Capturing the light


As an enthusiastic fan of the paintings by Claude Monet, I am intrigued and inspired by his ability to capture the light. The Impressionist pioneer, obsessed by light, worked to capture changing light and its accompanying shadows from sunrise to sunset, experiencing the same landscape in myriad ways to eternalize a fleeting moment of time. Although I always assumed that the artist found the sights surrounding him as soothingly beautiful as I find his paintings, a recent article from the Art Institute of Chicago informs me that Monet found the light “simply terrifying.”

An artist obsessed by the “need to render what I experience,” the French master had taken upon himself the impossible task of capturing light on canvas, and was terrified that he wouldn’t be able to achieve his ultimate goal. Of course, the persistent, defiant artist who often painted for 14 hours per day in spite of extreme weather conditions to capture what he saw accomplished his desired aim again and again to gain lasting acclaim and devotion from people like me who are drawn to the shimmering colorful work Monet produced.

Imagine my surprise then to learn that Pierre Soulages, the 101-year-old French painter known as the “Master of Black” who was recently honored with a solo exhibition at the Louvre in Paris, also credits light as his inspiration. His big, bold abstract paintings appear to me to be bleakly black, but the artist talks about how his work is “enlightened by the mysteries of light,” and speaks of light reflecting uniquely on black paint to inform his masterworks. “I paint with light,” he stated in a CBS Sunday Morning interview, going on to say that while he concentrates on the power and possibilities of black, “light is the key.”

Light is used to symbolize many good things—joy, knowledge, purity, hope. Notable people are recognized as being “shining lights,” new information is “brought to light;” right now we are seeing “light at the end of the tunnel” with production of a vaccine to combat COVID-19, and of course Christians around the world are celebrating the birth of Jesus, touted as “the Light of the world.” The Christmas season has long been filled with light, ranging from candles in windows to massive displays ornamenting homes, parks, and cities.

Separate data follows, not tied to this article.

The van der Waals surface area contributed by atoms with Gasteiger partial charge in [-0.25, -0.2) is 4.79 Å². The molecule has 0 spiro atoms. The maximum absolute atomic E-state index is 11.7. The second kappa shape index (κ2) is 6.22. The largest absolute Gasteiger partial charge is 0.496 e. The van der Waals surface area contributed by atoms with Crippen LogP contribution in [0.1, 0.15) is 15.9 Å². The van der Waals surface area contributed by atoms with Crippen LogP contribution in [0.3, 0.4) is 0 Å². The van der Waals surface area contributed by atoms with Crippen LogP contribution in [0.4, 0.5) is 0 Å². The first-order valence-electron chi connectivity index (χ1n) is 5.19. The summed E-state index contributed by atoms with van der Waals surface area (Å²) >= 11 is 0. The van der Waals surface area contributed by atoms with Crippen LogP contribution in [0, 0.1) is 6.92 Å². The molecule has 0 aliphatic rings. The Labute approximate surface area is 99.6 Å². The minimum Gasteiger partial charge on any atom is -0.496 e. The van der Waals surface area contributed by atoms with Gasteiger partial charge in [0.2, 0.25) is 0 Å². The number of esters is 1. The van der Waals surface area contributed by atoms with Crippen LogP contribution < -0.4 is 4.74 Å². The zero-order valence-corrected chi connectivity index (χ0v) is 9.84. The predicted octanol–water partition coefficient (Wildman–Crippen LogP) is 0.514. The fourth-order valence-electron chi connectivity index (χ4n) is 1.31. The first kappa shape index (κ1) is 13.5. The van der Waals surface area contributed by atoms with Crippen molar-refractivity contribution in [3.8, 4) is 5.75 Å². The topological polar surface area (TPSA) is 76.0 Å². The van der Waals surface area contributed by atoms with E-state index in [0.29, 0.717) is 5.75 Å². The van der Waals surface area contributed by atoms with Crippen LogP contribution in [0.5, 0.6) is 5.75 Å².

Darke Countians are blessed with many such delightful sights, including Dick and Diane Brown’s annual outpouring of luminosity at the corner of Jaysville-St. John’s and Requarth Roads. Franklin Park Conservatory and Botanical Gardens in Columbus is aglow, as is the Columbus Zoo and the zoo in Cincinnati. Although New York City has suffered a very difficult year, holiday windows gleam with light at iconic stores such as Macy’s, Saks, and Bloomingdales. And a new light-filled opportunity has appeared in our area to brighten the darkness of this socially-distanced period of time; “Journey Borealis” has been opened at Pyramid Hill Sculpture Park in Hamilton.

The sculpture park has produced a holiday light show for twenty years, but has now partnered with an innovative production company to create “Journey Borealis, a visual art experience showcasing local and regional new media artists, light-based sculptors, more than 1 million lights and a soundtrack by the Cincinnati Chamber Orchestra and the Cincinnati Boychoir. This safe two and a half mile drive-through attraction will be open through January 3, offering joyful interaction with music, art, and light to brighten spirits in spite of changes to holiday traditions necessitated by the pandemic.

Light drives out darkness, animating hope and joy. During this difficult time, may light provide its magic in the lives of us all.

By Marilyn Delk


Marilyn Delk is the former executive director of the Darke County Center for the Arts and can be reached at [email protected]. Viewpoints expressed in the article are the work of the author. The Daily Advocate does not endorse these viewpoints or the independent activities of the author.

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